'˜We are a force for good ... our doors are always open'
Once again the aged orders of Freemasonry have been thrust into the spotlight, with no less a figure than their chief executive urging an end to 'discrimination' against members.
But away from yet another spat with entrenched opponents in the national press, the essence of being a Freemason means something else to hundreds of Wiganers, who meet every month, and more, as part of 19 lodges within the borough.
I sat down with David Ogden, vice-chairman of the Wigan group, publicity officer Barry Dickinson and Kevin Poynton, an Assistant Provincial Grand Master for West Lancashire, to discuss what it means to belong to the order in 2018.
And while the rites and rituals which many associate with the organisation are still faithfully observed, there are determined efforts to “demystify” Freemasonry, as it goes from strength to strength in Wigan.
An unassuming but solid presence, the headquarters of Freemasonry in Wigan must be passed by hundreds of motorists each day.
Bryn Masonic Hall stands at one of the gateways to the South Lancs Industrial Estate – but the traditions it represents comfortably pre-date the factories revolution which makes the area thrive now.
The former Lindsay Lodge, which has a home there, can trace its history back to the days of the Earl of Balcarres, who bequeathed members a 17th century bible which is still used in ceremonies.
And the borough’s oldest still, the Lodge of Antiquity, now combined with Norley and Langtree lodges, traces it birthright back to June 1786.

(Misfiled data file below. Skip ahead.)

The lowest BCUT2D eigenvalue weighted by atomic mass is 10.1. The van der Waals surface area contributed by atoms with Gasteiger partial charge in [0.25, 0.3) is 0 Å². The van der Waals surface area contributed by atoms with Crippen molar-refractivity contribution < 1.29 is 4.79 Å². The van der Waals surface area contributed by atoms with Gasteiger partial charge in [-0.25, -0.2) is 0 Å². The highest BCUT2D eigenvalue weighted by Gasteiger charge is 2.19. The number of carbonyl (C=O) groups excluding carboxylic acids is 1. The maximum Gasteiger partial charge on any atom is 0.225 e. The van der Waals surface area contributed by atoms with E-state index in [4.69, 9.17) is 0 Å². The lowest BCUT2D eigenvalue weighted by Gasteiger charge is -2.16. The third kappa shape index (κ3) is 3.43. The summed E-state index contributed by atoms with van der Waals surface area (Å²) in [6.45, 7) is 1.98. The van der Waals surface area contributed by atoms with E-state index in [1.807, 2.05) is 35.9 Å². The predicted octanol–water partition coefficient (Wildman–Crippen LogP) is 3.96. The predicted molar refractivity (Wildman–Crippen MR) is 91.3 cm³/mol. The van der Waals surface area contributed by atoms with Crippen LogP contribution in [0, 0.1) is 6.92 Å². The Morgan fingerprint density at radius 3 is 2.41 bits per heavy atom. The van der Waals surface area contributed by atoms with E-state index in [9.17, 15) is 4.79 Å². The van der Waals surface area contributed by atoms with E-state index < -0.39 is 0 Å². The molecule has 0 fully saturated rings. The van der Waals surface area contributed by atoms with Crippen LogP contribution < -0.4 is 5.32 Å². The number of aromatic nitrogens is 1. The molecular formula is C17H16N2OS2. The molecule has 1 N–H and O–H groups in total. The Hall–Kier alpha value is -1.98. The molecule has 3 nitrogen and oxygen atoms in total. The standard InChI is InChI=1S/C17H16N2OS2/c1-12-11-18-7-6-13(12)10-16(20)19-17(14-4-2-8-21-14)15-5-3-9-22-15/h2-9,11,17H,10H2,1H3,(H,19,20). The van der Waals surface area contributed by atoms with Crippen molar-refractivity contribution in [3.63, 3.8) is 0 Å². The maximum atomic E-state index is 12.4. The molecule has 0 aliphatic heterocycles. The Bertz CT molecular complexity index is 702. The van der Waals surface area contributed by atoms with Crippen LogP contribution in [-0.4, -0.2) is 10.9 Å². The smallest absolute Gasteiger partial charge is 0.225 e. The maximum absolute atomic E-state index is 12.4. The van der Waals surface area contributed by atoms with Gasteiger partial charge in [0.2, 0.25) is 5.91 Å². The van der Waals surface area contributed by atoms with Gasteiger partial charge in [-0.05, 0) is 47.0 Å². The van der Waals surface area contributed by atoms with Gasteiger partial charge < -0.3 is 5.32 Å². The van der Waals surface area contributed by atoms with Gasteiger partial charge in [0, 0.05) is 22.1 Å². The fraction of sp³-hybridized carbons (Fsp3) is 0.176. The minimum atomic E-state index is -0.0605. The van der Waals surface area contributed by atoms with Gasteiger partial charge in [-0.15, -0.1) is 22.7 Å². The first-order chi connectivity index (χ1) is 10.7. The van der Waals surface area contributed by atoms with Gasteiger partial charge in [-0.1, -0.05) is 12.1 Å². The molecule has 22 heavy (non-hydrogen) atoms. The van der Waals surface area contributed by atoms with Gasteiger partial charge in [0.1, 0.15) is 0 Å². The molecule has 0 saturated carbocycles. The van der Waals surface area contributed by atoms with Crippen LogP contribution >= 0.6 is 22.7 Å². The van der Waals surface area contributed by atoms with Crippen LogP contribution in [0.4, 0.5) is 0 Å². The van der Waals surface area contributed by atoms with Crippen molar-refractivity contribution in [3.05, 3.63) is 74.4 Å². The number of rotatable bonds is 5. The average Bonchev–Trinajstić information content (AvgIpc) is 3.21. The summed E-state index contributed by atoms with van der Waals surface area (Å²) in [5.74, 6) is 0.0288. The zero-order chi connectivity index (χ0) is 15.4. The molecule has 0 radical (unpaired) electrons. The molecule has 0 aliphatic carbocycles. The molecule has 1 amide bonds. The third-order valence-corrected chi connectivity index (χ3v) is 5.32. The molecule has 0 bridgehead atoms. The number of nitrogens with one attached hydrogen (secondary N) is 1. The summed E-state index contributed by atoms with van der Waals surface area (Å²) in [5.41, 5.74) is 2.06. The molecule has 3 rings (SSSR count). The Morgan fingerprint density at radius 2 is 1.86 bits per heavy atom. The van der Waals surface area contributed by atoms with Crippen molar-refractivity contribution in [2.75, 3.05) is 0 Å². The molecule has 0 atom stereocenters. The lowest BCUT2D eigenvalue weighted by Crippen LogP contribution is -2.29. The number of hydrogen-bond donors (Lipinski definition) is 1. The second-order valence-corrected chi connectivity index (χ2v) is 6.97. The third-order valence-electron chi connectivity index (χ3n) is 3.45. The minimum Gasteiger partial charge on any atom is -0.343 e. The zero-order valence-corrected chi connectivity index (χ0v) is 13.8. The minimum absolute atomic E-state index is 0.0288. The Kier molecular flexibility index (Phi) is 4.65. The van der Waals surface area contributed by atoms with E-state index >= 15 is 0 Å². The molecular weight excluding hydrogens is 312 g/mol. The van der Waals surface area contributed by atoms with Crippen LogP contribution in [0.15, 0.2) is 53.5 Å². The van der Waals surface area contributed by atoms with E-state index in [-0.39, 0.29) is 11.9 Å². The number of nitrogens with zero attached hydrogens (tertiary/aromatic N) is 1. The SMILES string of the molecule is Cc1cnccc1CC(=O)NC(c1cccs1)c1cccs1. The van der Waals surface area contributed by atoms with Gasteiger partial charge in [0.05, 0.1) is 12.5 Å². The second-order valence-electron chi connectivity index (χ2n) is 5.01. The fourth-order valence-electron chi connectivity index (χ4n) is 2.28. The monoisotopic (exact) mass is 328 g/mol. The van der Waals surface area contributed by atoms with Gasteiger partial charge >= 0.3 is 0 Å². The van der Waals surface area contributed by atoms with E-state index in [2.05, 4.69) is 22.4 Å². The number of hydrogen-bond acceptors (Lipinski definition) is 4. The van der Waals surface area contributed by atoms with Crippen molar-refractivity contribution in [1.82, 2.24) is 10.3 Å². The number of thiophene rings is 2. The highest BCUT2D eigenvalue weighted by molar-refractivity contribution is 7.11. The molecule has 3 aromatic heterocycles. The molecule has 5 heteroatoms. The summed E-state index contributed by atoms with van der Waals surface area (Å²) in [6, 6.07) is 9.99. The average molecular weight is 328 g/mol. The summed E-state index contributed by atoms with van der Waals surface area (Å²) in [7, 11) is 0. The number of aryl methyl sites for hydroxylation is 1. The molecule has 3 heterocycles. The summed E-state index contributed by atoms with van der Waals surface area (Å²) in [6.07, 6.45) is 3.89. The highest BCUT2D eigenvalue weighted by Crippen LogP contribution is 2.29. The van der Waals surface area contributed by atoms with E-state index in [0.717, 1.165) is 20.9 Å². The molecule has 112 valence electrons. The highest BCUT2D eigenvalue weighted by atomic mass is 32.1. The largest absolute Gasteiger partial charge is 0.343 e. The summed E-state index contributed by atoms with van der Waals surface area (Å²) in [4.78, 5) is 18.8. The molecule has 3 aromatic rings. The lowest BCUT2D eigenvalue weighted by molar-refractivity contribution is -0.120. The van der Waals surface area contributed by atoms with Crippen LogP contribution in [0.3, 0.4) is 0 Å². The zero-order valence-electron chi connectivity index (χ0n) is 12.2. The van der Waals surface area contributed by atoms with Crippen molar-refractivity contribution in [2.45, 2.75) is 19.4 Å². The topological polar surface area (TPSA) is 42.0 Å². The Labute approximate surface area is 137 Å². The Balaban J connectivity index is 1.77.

Yet it’s the modern appeal of Freemasonry which the likes of David Ogden, Wigan Group vice-chairman, and publicity officer Barry Dickinson are eager to stress.
Wigan-born David, who has run his own coach firm in Haydock for many years, said there was currently more than a dozen men awaiting an interview, after expressing an interest in joining locally.
This was above and beyond those who were introduced to lodges by existing members, added Barry, a retired policeman from Ashton.
Kevin Poynton, an Assistant Provincial Grand Master for West Lancashire, an area for these purposes stretching from South Manchester to Barrow, said the interview process was an important process.
It helped to establish why a member wants to be enrolled, to see whether they have a belief in a higher power, a central tenet of Freemasonry, he explained.
He added: “Freemasonry is not life-changing but it does alter your life, in the morals and the teachings that you live by. You can always say about Freemasonry that it can help to make a good man better.”
Part of the controversy nationally (and a well-worn criticism historically) has revolved around the perceived benefits of being a Freemason, the mysterious loyalties which are said to give members an unfair edge.
For the Freemasons locally, with a proud record of supporting the likes of Wigan and Leigh Hospice and Derian House, the altruism and cameraderie of membership have far more bearing.
Barry said: “People do become a Freemason, at times, and we find out that they have joined for the wrong reasons. But they don’t usually last long.”
An estimated Â£50,000 is raised annually through the various lodges, with the beneficiaries often depending on individual causes which have come to the attention of members.